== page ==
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Tuesday, March 22, 2005

One last mighty heave

Posted by: Hammer / 2:01 PM

I took a breath and noticed that the air bag was pinkish and that the fabric was almost cloth, rather than the plastic or vinyl I was expecting. Completely deflated it looked like a tongue hanging out of the steering wheel. After that brief moment of reflection, I gave the CD player one last mighty heave and ripped it free from its moorings.

I wasn't sure if I was playing the vandal or the thief. My property claim was settled, in principle, so it wasn't really my car any more. I had told the adjuster I wanted to retrieve some personal items -- my sunglasses and Ms. Hammer's Jamie Cullum CD -- but I couldn't make the CD player spit. I wasn't about to drive to north Saint Paul over my lunch hour just to come home empty handed. So I decided the best course of action was the rip the CD player out of the dash with my bare hands.

There are times when my own shoddy workmanship really comes back to help me. God bless my half-assed installation job.

It took some tugging, but the CD player slid out relatively easily. At least it did once I stopped trying to pull it out and decided I was just going to take it. A week and a half of aggravation was all the incentive I needed.

I piled my personal possessions on the crumpled hood of my once-beautiful Civic. A jack; Big Sister Hammer's paper ankh from our trip to Milwaukee two Labor Days ago; my sunglasses; a couple of maps; the mini tape recorder I used while I dictated the next great American novel while driving to and from work. And, of course, the CD player.

I stuffed what I could in my pockets and cradled the rest against my jacket. It was a surprisingly long walk from my crushed little Civic back to the truck I'm borrowing for the week. I passed row after row of cars, all smashed into different shapes. None of them looked that much worse than mine. Or that much better, for that matter.

Every car there had an owner. Every owner had to put up with the same -- or maybe just similar -- aggravations as I faced. The insurance company's paperwork, a long wait at the doctor's office, strange new pains, the tyranny of used car sellers. The sun was bright and warmed me. I had what I came for. The aggravation was nearing an end.

For as angry as I've been about this affair, it didn't take too much to cheer me up. I'm not going to suggest that my anger was unjustified, but I surely did lose perspective.

I have that feeling, sometimes, that I've ordered my life as I want it. That my plans are sound and my foundations are strong. That my life -- and the goals I set for my life -- should be more or less easy. My life was going well; this accident did knock over my little apple cart of limited aspirations. What I lost track of was how easy it was to set the cart upright and put the produce back. In a couple of weeks, this will be yet another anecdotal complaint that I can whine loudly about during a basketball game or poker hand.

I think true grief tends to be quieter. I think tragedy is almost always whispered. That's probably okay. That's probably the way it ought to be. There's no reason to complain loudly that the child you loved is dead. There's no reason to complain about the inconsiderate doctor or the smarmy insurance agent when you've got real pain and grief to deal with.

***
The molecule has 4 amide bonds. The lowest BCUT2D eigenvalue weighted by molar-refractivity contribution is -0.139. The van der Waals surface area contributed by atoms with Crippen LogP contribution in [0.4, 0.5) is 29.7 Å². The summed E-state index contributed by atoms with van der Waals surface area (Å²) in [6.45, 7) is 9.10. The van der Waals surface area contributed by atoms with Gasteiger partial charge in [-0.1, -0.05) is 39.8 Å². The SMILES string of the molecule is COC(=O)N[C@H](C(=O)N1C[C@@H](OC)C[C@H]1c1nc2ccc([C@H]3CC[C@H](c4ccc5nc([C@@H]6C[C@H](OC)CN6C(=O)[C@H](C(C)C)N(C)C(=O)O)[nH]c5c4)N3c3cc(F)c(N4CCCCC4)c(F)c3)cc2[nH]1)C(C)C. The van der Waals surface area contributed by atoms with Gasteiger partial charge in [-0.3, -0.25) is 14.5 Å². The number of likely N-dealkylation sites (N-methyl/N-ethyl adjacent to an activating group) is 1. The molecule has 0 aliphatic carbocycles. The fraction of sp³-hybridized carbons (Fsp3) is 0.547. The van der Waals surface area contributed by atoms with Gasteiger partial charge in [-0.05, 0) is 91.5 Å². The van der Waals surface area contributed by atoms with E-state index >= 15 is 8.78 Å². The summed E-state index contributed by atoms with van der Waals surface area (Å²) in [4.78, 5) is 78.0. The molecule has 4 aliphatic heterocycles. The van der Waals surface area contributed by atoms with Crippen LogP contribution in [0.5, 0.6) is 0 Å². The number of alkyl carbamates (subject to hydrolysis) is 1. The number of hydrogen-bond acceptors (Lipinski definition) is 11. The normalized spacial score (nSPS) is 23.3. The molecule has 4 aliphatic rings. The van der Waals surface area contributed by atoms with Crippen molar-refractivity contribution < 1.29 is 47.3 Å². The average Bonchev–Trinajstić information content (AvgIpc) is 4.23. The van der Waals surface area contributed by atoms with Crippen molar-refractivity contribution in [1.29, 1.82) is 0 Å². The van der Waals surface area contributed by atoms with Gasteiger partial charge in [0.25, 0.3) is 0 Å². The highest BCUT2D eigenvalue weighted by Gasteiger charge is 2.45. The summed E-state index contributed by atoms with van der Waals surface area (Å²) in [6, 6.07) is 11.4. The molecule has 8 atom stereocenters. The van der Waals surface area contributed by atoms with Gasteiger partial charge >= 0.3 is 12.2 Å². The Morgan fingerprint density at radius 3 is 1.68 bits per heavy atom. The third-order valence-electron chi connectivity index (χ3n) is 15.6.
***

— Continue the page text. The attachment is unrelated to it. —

I don't know why we have tragedies like the one in Red Lake. I'd love to hear some good ideas on how to prevent such violence from destroying another family. Personally, I think we live in an unhealthy society. We eat awful food, we breathe polluted air, we drink impure water. We do a lousy job of caring for poor kids. We do a lousy job of getting them to doctors and dentists and therapists and counselors. Beyond that, though, we dream the wrong dreams and pursue the wrong goals. We seek gratification rather than happiness, pleasure rather than peace, distraction rather than engagement. In that kind of society, one sick, sad kid falls into an ugly world of hate.

I guess. I don't know this kid. I don't know his community. Vinneeee sent me a link to someone who does:

This is a rare and strange opportunity for me to do something of value in a time of crisis. As most of you know, Red Lake is the reservation where I have spent my time. That school was where I worked with my students. The teacher who is being quoted about getting her children on the floor took my old job. That might be my old classroom. This tragedy strikes right to my heart.

I am very concerned about how it will be put forth in the media --"reservation poverty breeds culture of despair," "Alienated goth student runs amok," "tragedy in the heartland," and so forth. The journalists can't be faulted; they aren't close enough to the event in time and culture to do any more. But maybe I can, because I know the people and the place.

So what I am offering you is something that I wrote several years ago when one of my students died. It will bring you closer to that reservation -- both its poverty and its spirituality -- than anything else you are likely to read. I have always wondered how it would see the light of day. Perhaps it was written just for this moment.

There's a good deal more worth reading.


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  • Minnesota Senators on Schiavo
  • Meet Michael Scott
  • Rapture Monday: 148 and Uterufic
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  • All Their Lies are Belong to Brock
  • Open Source Friday: The Question Now is Why?
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  • The Opposite of True
  • The one where I agree with Dan Quayle
  • Archives

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